1. Please miss, may I print this out to place prominently on the staffroom wall?

  2. Be my guest. How about giving it to every member of staff who has ever tried to engage you in a conversation about their weight or diet? Come to think of it, you could include your friends, family, random strangers in the pub, supermarket check out girls, parents of your children's friends, your GP, your dentist, your local Parish Council, Rotary Club, any celebrity who comes your way on holiday, festival goers, campers, tourists?

    World domination complex coming on. xx

  3. Hi, this is interesting, but it does seem quite harsh from someone who has consistently argued parents are not to blame for children's eating disorders. I have spent years being slightly overweight and hating it. When I finally took some control back and lost weight through a healthy sensible eating regime, it then turned out my daughter has anorexia and is now in hospital. I entirely blamed myself, for being overweight and miserable in the first place and then losing weight. Reading About the Maudsley method and organisations like FEAST made me think differently but this post now makes me think I have

  4. Setting up a lifetime of disordered eating? A lifetime of low self esteem. Condemning them to health problems. Destroying their self esteem. Because I lost weight. Interesting no blame model. Thanks

  5. Oh, and thanks for the "putting my children and childrens children lives at risk" comment too. That helped a lot as well

  6. Fair points and both well made, Anonymi.


    There is a bit difference between an eating disorder (biologically based brain disorder with genetic/hertiability component) and disordered eating. Sometimes, disordered eating can lead to an eating disorder. In the majority (93% ish) of cases, disordered eating is just that - unhealthy and disordered eating.

    There is no evidence to prove that parents cause eating disorders. Environmental factors do, of course, play a part. However to blame yourself for taking care of yourself, both physically and mentally, by losing weight and helping your self esteem in the process for your daughter's eating disorder is a mighty leap. There is no evidence, despite millions being spent on research over the last 30 years, that proves any kind of correlation. You DID NOT CAUSE IT. Blaming one environmental factor as a trigger is a hiding to nothing. Sure, some people develop an eating disorder after abuse or rape or some other trauma. That is a given. However, others who suffer the same trauma do not develop an eating disorder. It is therefore difficult to argue that "just" trauma causes an eating disorder. You should also take into account personality traits, sensitivity, receptiveness to other environmental triggers, self-esteem, etc.

    There is a big difference between a "healthy and sensible" eating regime and the extreme yo yo dieting that I am talking about here. Losing weight for medical reasons, or losing weight once or twice over a lifetime is a radically different thing from going on one diet after another and gaining and losing the same 10lbs over a 15 year period.

    As I have said in the blog, this is not about eating disorders. This is about societal pressures to be thin. This is about a general malaise that affects are society at every level. This is about being kind to yourself and having a healthy relationship with food. This is not about blame. This is not about eating disorders.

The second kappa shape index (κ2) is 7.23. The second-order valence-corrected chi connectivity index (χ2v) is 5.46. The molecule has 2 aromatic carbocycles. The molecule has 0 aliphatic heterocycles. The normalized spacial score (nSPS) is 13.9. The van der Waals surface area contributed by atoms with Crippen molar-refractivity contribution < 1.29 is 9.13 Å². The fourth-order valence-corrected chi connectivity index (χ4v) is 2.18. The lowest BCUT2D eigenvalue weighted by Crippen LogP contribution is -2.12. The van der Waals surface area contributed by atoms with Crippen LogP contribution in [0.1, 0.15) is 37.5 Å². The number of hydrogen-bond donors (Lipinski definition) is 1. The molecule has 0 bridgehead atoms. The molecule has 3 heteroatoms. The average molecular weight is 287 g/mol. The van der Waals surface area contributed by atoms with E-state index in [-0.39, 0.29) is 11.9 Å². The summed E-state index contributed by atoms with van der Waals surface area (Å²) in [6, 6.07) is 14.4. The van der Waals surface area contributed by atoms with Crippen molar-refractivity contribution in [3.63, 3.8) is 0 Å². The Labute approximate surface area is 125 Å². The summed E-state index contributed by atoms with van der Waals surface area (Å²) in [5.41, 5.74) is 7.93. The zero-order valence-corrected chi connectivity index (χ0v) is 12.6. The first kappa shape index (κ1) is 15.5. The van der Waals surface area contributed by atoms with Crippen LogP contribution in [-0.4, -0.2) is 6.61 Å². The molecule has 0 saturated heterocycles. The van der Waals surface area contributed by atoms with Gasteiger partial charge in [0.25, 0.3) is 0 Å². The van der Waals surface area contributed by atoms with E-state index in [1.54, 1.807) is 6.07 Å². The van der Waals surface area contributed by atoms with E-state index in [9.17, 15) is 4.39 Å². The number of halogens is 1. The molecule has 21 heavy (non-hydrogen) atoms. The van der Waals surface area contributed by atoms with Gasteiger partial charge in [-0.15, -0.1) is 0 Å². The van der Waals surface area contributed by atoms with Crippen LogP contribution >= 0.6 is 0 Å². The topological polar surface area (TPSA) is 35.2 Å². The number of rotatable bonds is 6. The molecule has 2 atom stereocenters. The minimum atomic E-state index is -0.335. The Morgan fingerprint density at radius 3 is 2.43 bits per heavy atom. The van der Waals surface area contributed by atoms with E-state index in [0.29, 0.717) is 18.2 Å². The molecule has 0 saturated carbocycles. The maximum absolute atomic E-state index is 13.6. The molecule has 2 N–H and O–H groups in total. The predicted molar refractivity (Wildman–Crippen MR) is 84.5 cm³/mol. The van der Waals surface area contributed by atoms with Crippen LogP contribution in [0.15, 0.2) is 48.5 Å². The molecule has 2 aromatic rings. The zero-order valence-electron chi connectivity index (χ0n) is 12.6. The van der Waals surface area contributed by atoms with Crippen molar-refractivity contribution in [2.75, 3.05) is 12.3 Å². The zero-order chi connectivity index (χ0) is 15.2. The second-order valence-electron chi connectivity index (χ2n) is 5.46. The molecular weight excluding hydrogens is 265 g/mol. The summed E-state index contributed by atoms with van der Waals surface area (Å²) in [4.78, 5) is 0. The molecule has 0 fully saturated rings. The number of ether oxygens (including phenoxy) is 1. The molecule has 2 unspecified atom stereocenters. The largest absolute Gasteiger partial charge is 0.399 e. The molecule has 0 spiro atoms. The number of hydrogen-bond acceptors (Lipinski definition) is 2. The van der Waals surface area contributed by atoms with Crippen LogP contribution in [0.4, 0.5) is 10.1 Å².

I have obviously not made it clear that I am not talking about one off weight loss - I shall amend the blog forthwith.

    I am sorry that I have made you feel this way.

  7. Thank you, I do feel better now. FEAST has helped me so much and I was taken aback by this, but I think that says more about the blameworm in my mothers brain which leaps at any trigger. But I was a yo yo dieter too, until I found a healthy eating regime that worked. And I do now cringe/rage at all food talk whether weight loss, or ooh, look at me eating cake, how naughty am I.

  8. I love the blame worm thing. That is just a brilliant expression, which I shall steal from time to time, if that's ok?

    Look, we all do stuff that we regret and as a parent, I am forever doing the "if only" stuff. It is part of being a human being and an even bigger part of being a parent. It is natural. However, if only it were as simple as my relationship with food that caused my daughter's eating disorder!



  9. I think of disordered eating as something that society has mistakenly considered normal, even healthy. How on earth could a parent know that dieting is unhealthy when the whole world is telling them the opposite? I don't blame parents for not knowing this, but now that I know I'm flapping my arms wildly to spread the word.

    The relationship between disordered eating and an eating disorder is interesting. We don't really know if one triggers the other, but many of us suspect it. But if so, then it is more like giving a child something you don't know they are allergic to - and were led to believe was healthy. I think it is also probable that people with an ED predisposition are going to find disordered eating whether we model it for them or not. A flu, a track season, a college rooomate on a diet, or a chance Weight Watcher's commercial....

    We parents do need to spread the word on the futility and potential dangers (oh, and silliness) of dieting. We do have to recognize that dieting may put our loved ones at risk of mental illness if they have that predisposition. But we don't need to waste any energy in blaming ourselves for being normal people and normal parents when our kids get ill.